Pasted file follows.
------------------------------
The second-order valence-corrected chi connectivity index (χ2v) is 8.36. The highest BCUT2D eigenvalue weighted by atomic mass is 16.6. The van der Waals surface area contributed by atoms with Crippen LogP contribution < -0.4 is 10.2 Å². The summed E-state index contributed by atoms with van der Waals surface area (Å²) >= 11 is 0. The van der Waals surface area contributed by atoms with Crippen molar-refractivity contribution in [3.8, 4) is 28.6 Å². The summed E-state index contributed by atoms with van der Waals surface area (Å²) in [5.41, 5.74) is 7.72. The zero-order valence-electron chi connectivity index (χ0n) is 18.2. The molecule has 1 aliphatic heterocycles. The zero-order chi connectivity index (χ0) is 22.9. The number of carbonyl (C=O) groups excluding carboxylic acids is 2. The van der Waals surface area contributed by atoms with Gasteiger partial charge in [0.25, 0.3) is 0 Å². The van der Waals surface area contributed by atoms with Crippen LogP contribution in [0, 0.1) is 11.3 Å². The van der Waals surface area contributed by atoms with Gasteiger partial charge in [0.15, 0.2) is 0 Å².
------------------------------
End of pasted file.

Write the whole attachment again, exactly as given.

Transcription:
The second-order valence-corrected chi connectivity index (χ2v) is 8.36. The highest BCUT2D eigenvalue weighted by atomic mass is 16.6. The van der Waals surface area contributed by atoms with Crippen LogP contribution < -0.4 is 10.2 Å². The summed E-state index contributed by atoms with van der Waals surface area (Å²) >= 11 is 0. The van der Waals surface area contributed by atoms with Crippen molar-refractivity contribution in [3.8, 4) is 28.6 Å². The summed E-state index contributed by atoms with van der Waals surface area (Å²) in [5.41, 5.74) is 7.72. The zero-order valence-electron chi connectivity index (χ0n) is 18.2. The molecule has 1 aliphatic heterocycles. The zero-order chi connectivity index (χ0) is 22.9. The number of carbonyl (C=O) groups excluding carboxylic acids is 2. The van der Waals surface area contributed by atoms with Gasteiger partial charge in [0.25, 0.3) is 0 Å². The van der Waals surface area contributed by atoms with Crippen LogP contribution in [0, 0.1) is 11.3 Å². The van der Waals surface area contributed by atoms with Gasteiger partial charge in [0.15, 0.2) is 0 Å².